Dubrovnik Tourism Attempts Rebound with 50% Price Slashes

Lauren Simmonds

Updated on:

Copyright Romulic and Stojcic
Copyright Romulic and Stojcic

The City of Dubrovnik and its surrounding area, which is primarily an air destination due to the fact that it is so far south and currently still cut off territorially from the rest of Croatia by Neum, the only part of neighbouring Bosnia and Herzegovina’s coastline, has been empty like never before over the past year or so.

As Poslovni Dnevnik writes, Dubrovnik in 2020 was more or less a ghost town when compared to other wildly successful tourist years in which Croatia’s southernmost city lay lazily and comfortably on its laurels.

When it comes to the ever pressing question of just how it will be this year, no one knows the answer. About a thousand guests are currenly wandering along Stradun every day over recent days, so at the minute, things look a bit like March in normal, pre-pandemic years for Dubrovnik tourism. That’s why the city’s hotel rooms are still 10 to 50 percent cheaper than normal, as are booking prices for private accommodation. Many restaurants are still closed, and those that have opened are offering discounts of up to 50 percent, writes RTL.

No one in Croatia’s tourism Mecca expected to hear silence. The silence about which the Dubrovnik’s famous troubadours sang 32 years ago, happened for real back during the pre-season of a very fateful 2020. These days last year, only a hundred tourists walked along Stradun, today – only a thousand of them do the same.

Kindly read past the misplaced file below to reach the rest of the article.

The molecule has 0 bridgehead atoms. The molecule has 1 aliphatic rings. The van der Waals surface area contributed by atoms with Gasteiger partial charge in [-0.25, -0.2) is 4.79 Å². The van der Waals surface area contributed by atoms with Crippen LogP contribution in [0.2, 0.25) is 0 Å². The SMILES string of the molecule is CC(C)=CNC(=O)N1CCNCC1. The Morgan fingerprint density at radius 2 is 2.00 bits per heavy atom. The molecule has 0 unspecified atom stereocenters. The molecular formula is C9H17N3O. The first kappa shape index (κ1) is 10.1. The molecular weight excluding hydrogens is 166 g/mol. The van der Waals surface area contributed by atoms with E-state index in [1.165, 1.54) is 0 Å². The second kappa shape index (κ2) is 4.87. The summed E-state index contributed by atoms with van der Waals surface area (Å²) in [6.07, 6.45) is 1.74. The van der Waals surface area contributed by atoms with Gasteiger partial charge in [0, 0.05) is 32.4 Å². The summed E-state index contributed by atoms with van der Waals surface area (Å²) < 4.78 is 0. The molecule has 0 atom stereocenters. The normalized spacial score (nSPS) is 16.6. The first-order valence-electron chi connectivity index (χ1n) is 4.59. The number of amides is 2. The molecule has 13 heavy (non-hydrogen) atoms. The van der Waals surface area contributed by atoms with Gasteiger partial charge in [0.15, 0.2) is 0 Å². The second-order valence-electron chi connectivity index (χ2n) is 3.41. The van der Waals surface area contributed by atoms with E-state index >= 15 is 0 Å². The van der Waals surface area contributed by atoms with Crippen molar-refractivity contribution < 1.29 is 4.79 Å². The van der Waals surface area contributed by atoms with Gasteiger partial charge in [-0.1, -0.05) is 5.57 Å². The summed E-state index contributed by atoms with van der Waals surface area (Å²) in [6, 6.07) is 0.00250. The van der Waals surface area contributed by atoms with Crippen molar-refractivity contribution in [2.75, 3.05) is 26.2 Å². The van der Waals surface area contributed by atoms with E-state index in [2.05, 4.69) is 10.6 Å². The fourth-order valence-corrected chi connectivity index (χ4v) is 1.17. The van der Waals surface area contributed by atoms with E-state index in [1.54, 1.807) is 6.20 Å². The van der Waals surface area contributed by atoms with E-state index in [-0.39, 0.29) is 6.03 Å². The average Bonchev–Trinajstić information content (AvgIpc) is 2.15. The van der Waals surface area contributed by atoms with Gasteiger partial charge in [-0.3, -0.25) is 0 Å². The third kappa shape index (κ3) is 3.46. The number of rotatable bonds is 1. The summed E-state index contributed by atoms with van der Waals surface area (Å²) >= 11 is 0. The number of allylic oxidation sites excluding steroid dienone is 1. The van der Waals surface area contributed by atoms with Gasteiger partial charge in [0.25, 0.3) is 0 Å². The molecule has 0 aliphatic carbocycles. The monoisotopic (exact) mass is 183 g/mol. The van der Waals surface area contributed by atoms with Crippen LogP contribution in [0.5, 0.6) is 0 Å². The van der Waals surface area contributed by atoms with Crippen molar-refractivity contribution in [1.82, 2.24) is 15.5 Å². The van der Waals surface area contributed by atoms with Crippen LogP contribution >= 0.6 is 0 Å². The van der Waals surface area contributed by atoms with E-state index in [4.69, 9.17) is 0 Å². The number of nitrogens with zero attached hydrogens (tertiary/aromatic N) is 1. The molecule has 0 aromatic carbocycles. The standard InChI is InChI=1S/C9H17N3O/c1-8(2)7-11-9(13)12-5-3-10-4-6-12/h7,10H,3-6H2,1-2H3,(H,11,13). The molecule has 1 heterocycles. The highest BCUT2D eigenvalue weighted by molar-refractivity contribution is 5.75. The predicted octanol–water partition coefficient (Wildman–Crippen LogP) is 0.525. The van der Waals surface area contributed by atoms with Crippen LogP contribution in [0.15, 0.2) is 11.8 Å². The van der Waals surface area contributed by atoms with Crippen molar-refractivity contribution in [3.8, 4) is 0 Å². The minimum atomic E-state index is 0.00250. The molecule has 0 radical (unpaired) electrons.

Although a thousand nights a day is a good increase, Dubrovnik tourism is still hungry for human traffic and guests are seeking a proper holiday. Therefore, private renters, as well as hoteliers, decided to lower their prices. They have lowered their prices by 10 to 50 percent, so it’s possible to spend cheaper nights in the very heart of this stunning UNESCO city, as well as outside of it, because tourists are no longer only interested in a safe location but also cheaper accommodation.

Along with Australians and Americans, other Europeans such as Brits were the city’s most frequent foreign guests. With new direct flights announced from the US to Dubrovnik, hopes remain high for American visitors with deep pockets in summer 2021.

Up to 70 planes a day from all over the world could soon take to Dubrovnik’s deep blue skies. The first cruise ship, announced on June the 11th, is also eagerly awaited, a stark contrast to the complaints of too many cruisers, too much pollution and the newly coined term that the Venetians know so well – overtourism – as Dubrovnik tourism continues to grapple with the invisible enemy which is the novel coronavirus.

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